Oh, and Yankee Stadium is on the clock.
Despite some diplomatic hand-wringing, you can be sure Miami politicians realize what should be done to the Orange Bowl. University officials must, too, even if they don't want to say so.
The Marlins want a downtown Miami stadium. Ultimately, they'll take what they're given. If the best deal is on Orange Bowl land, then it's on Orange Bowl land.
As it is, you can cry for the Orange Bowl, if you want, just as you might have winced at watching the Fifth Street Gym or Bobby Maduro Stadium go. Not everything old should go. Fort Lauderdale's Lockhart Stadium shouldn't be demolished to give the Baltimore Orioles a bigger spring training.
But the Orange Bowl's going isn't about a slap at college football or a sign that memories aren't important. It's about common sense, financial smarts and what's best for tomorrow. There's a word for that: Progress.
Miami Herald
March 12, 2007
New Marlins stadium in a squeeze play

The Florida Marlins' latest hope for a new ballpark focuses on two publicly owned properties: one, the old football stadium in Little Havana; the other, a nine-acre plot in downtown Miami that could prove costly.
County Manager George Burgess recently proposed spending $490 million to build a 37,000-seat ballpark with 60 suites and a retractable roof on what now is mostly a parking lot just north of Government Center.
The plan was quickly shot down by a majority of county commissioners. They were worried a Children's Courthouse and a Miami police training academy that are planned for the site could be delayed and cost more at a new location.
Already, $3.7 million in taxpayer money has been spent designing those buildings.
The commission chose to forward Burgess' plan to the state Legislature without mentioning a particular site.
Once again, the Orange Bowl comes into play.
Last year, a plan to build a baseball stadium next to the aging Orange Bowl fell apart when state legislators ended their session before discussing a bill that would have plugged the Marlins' $30 million shortfall.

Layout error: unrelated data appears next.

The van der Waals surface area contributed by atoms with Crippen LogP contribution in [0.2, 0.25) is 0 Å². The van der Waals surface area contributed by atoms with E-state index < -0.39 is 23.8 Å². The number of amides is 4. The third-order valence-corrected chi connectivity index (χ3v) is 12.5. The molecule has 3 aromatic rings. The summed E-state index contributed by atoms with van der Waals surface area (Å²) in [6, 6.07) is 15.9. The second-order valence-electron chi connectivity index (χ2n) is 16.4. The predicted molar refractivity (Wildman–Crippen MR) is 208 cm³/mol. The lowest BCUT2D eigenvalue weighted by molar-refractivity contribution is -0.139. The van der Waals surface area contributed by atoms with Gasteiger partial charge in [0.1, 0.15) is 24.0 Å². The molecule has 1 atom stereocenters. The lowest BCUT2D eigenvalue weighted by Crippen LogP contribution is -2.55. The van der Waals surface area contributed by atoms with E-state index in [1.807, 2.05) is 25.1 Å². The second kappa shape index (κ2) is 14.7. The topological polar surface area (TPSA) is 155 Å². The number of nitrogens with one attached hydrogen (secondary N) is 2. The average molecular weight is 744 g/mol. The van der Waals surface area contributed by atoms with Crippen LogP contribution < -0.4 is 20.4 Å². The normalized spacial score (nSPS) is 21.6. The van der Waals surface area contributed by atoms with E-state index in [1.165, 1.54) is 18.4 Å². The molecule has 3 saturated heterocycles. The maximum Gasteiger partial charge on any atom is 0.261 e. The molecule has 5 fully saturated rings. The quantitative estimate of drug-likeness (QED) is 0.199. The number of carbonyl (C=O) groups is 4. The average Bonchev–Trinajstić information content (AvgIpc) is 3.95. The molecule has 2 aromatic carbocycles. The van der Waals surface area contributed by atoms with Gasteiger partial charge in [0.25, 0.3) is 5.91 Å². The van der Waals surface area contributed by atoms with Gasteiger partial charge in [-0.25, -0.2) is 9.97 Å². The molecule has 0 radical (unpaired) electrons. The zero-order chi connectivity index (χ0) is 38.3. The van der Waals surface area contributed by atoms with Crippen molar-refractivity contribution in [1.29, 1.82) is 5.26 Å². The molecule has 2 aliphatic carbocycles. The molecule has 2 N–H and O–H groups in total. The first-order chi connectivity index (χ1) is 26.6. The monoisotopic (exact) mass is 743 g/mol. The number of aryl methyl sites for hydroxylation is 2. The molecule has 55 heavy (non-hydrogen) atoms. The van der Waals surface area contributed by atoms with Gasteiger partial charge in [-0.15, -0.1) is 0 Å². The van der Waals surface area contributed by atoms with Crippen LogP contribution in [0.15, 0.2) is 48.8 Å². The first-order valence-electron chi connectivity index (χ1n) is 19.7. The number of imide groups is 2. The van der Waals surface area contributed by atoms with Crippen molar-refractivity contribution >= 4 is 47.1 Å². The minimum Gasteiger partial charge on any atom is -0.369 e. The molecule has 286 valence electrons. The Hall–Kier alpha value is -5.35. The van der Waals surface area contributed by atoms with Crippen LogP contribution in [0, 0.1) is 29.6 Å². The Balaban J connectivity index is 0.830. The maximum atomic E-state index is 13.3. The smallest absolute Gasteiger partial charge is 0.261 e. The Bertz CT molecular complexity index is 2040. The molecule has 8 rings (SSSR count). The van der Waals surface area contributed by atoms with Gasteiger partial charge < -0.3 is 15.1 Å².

This time, the problem is twofold: The team still needs that money, and City Manager Pete Hernandez must navigate negotiations between the University of Miami and the city to improve the decaying structure, while convincing his commission that the Marlins need to play there, too.
The problem is, it likely has to be one or the other.
''I don't think that's a scenario in this go-round, having both,'' said Hernandez.
The 70-year-old Orange Bowl is home to a UM football team that is threatening to leave if Miami doesn't spend about $170 million to renovate the structure.
The team is expected to make its decision in about 45 days.
But Miami can't afford both projects, Hernandez said.
So, ''we have to be very cautious [in negotiations] right now,'' he said.
Real estate experts interviewed agree the Orange Bowl, with its vast expanse and less-intensive underground infrastructure, would be an easier place to build a new stadium.
''Maybe it's time the Orange Bowl gets torn down,'' said Michael Y. Cannon, managing director of South Florida's Integra Realty Resources.
Land downtown around Government Center sells for about $9 million an acre. Mary Conway, Miami's chief of operations, says she's not aware of any other available city-owned property where a training center for Miami police could be built.
County Budget Director Jennifer Glazer-Moon said talks are under way with Florida East Coast Industries about building the Children's Courthouse on a tract of land it owns just east of the Government Center.

Current plans for the two sites take up just under five acres -- two similar sites could cost as much as $45 million, according to Cannon.
Burgess said building on the FEC site could be quicker and cheaper, but some county commissioners listening to his argument weren't convinced because he failed to provide details.
''If the top priority is the Children's Courthouse, why did this come before us with a complete plan for the Children's Courthouse?'' Commissioner Katy Sorenson asked Burgess.
The county manager's response: ``We believe we can build it faster and potentially less expensive.''